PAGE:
FINE Gael leader Enda Kenny’s recent honeymoon period, free of questions about his leadership, has come to an end.
And doubt is being raised about the willingness of former opponents to rally behind him in advance of a general election.
Mr Kenny has been at pains to convince the public the wounds caused by Richard Bruton’s attempt to overthrow him have been healed. But yesterday the big winner from the post-coup reshuffle, Finance Spokesman Michael Noonan, was forced to explain why a recent party fundraiser and a senators’ event were not supported by the most prominent rebels.
He said there were still people within the parliamentary smarting, but this has been “exaggerated”.
The front bench had held an extended meeting and relations were good, he claimed. “I presume that there are people who have not settled in yet but the bulk of the party seem to be moving in the one direction and saying the decision has now been made and we must get in behind it,” he added.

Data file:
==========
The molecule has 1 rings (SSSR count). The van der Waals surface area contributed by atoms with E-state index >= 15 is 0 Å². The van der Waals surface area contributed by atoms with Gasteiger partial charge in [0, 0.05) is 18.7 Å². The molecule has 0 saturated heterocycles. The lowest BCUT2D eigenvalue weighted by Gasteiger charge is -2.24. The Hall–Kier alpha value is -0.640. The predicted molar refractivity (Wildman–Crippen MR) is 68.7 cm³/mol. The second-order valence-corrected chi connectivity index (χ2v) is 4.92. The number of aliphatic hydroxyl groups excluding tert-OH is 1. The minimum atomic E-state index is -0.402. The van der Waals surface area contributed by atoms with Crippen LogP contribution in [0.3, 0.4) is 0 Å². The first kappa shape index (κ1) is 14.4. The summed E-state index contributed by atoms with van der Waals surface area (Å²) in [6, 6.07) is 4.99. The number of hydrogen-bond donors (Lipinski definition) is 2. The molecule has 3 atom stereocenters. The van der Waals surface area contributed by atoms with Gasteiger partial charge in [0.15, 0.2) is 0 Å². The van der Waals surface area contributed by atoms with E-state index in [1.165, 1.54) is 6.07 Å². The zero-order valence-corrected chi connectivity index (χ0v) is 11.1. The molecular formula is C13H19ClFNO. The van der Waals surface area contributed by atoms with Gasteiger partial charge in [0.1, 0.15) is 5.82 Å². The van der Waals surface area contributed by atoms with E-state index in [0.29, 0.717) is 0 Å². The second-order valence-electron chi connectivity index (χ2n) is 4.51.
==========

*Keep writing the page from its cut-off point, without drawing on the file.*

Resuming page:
Mr Noonan attracted criticism last week for appearing to rubbish the former front bench’s key jobs strategy, New Era.
But he said his dismissal of the strategy’s promise to create 105,000 jobs was a mistake on his part.
“I handled that particular interview badly,” he told RTÉ. And he said he expected the plan would lead to between 90,000 and 100,000 places coming on stream.
Meanwhile former Fine Gael education spokesman and organiser of Mr Bruton’s rebellion, Brian Hayes, said Mr Kenny’s leadership was not copper -fastened.
He said if Fine Gael were to lose the byelections and fail to regain some popularity in the polls, the leader’s position would be difficult.
“He’s been given a second chance and he has got to grasp it,” he said.”
“He brought the party so far; can he bring it to the next level? That’s where the issue lies now. I hope he can for all our sakes,” he said.
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